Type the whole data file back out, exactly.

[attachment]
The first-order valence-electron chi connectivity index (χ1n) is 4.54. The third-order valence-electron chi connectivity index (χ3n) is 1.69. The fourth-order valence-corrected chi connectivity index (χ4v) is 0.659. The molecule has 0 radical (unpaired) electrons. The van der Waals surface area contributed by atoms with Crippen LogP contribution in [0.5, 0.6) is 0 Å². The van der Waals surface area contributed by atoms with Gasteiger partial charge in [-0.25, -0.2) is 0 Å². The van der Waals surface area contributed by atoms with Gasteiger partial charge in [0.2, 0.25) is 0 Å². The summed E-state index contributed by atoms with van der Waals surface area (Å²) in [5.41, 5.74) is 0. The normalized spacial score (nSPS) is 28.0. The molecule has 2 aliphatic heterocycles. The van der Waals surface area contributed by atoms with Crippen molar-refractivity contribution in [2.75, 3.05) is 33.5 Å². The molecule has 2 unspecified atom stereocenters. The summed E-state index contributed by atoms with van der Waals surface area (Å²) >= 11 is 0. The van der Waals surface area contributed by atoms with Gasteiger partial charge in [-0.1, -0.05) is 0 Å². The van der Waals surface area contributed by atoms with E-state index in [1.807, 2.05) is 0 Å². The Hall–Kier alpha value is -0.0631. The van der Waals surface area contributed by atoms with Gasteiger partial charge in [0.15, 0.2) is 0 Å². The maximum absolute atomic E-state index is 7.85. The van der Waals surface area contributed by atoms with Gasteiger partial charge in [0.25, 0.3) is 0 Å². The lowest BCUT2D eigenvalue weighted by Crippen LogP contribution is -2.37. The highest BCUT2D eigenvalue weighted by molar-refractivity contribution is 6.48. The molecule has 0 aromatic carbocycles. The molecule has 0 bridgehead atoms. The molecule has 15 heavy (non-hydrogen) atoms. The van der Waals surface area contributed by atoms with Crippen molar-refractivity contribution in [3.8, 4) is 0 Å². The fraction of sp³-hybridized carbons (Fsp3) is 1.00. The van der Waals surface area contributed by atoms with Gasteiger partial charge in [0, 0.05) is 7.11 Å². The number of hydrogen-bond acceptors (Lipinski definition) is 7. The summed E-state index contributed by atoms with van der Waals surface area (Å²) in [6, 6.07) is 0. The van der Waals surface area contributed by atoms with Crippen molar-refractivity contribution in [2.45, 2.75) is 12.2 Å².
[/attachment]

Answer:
The first-order valence-electron chi connectivity index (χ1n) is 4.54. The third-order valence-electron chi connectivity index (χ3n) is 1.69. The fourth-order valence-corrected chi connectivity index (χ4v) is 0.659. The molecule has 0 radical (unpaired) electrons. The van der Waals surface area contributed by atoms with Crippen LogP contribution in [0.5, 0.6) is 0 Å². The van der Waals surface area contributed by atoms with Gasteiger partial charge in [-0.25, -0.2) is 0 Å². The van der Waals surface area contributed by atoms with Gasteiger partial charge in [0.2, 0.25) is 0 Å². The summed E-state index contributed by atoms with van der Waals surface area (Å²) in [5.41, 5.74) is 0. The normalized spacial score (nSPS) is 28.0. The molecule has 2 aliphatic heterocycles. The van der Waals surface area contributed by atoms with Crippen molar-refractivity contribution in [2.75, 3.05) is 33.5 Å². The molecule has 2 unspecified atom stereocenters. The summed E-state index contributed by atoms with van der Waals surface area (Å²) >= 11 is 0. The van der Waals surface area contributed by atoms with Gasteiger partial charge in [-0.1, -0.05) is 0 Å². The van der Waals surface area contributed by atoms with E-state index in [1.807, 2.05) is 0 Å². The Hall–Kier alpha value is -0.0631. The van der Waals surface area contributed by atoms with Gasteiger partial charge in [0.15, 0.2) is 0 Å². The maximum absolute atomic E-state index is 7.85. The van der Waals surface area contributed by atoms with Gasteiger partial charge in [0.25, 0.3) is 0 Å². The lowest BCUT2D eigenvalue weighted by Crippen LogP contribution is -2.37. The highest BCUT2D eigenvalue weighted by molar-refractivity contribution is 6.48. The molecule has 0 aromatic carbocycles. The molecule has 0 bridgehead atoms. The molecule has 15 heavy (non-hydrogen) atoms. The van der Waals surface area contributed by atoms with Crippen molar-refractivity contribution in [3.8, 4) is 0 Å². The fraction of sp³-hybridized carbons (Fsp3) is 1.00. The van der Waals surface area contributed by atoms with Gasteiger partial charge in [0, 0.05) is 7.11 Å². The number of hydrogen-bond acceptors (Lipinski definition) is 7. The summed E-state index contributed by atoms with van der Waals surface area (Å²) in [6, 6.07) is 0. The van der Waals surface area contributed by atoms with Crippen molar-refractivity contribution in [2.45, 2.75) is 12.2 Å².